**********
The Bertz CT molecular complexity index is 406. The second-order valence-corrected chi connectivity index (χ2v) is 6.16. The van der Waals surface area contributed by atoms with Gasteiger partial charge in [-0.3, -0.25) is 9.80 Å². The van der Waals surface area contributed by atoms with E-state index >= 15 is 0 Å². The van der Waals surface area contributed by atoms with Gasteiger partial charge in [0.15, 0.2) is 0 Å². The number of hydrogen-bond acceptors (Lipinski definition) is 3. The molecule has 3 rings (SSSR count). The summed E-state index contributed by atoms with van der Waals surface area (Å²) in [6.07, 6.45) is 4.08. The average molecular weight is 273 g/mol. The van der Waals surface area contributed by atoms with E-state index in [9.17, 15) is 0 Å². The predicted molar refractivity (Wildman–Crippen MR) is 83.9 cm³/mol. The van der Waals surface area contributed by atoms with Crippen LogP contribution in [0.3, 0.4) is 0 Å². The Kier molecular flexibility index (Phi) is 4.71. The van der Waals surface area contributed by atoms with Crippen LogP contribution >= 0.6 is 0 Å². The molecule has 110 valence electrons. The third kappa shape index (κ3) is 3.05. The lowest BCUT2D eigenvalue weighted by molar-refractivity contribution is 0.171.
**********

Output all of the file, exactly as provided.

The Bertz CT molecular complexity index is 406. The second-order valence-corrected chi connectivity index (χ2v) is 6.16. The van der Waals surface area contributed by atoms with Gasteiger partial charge in [-0.3, -0.25) is 9.80 Å². The van der Waals surface area contributed by atoms with E-state index >= 15 is 0 Å². The van der Waals surface area contributed by atoms with Gasteiger partial charge in [0.15, 0.2) is 0 Å². The number of hydrogen-bond acceptors (Lipinski definition) is 3. The molecule has 3 rings (SSSR count). The summed E-state index contributed by atoms with van der Waals surface area (Å²) in [6.07, 6.45) is 4.08. The average molecular weight is 273 g/mol. The van der Waals surface area contributed by atoms with E-state index in [9.17, 15) is 0 Å². The predicted molar refractivity (Wildman–Crippen MR) is 83.9 cm³/mol. The van der Waals surface area contributed by atoms with Crippen LogP contribution in [0.3, 0.4) is 0 Å². The Kier molecular flexibility index (Phi) is 4.71. The van der Waals surface area contributed by atoms with Crippen LogP contribution >= 0.6 is 0 Å². The molecule has 110 valence electrons. The third kappa shape index (κ3) is 3.05. The lowest BCUT2D eigenvalue weighted by molar-refractivity contribution is 0.171.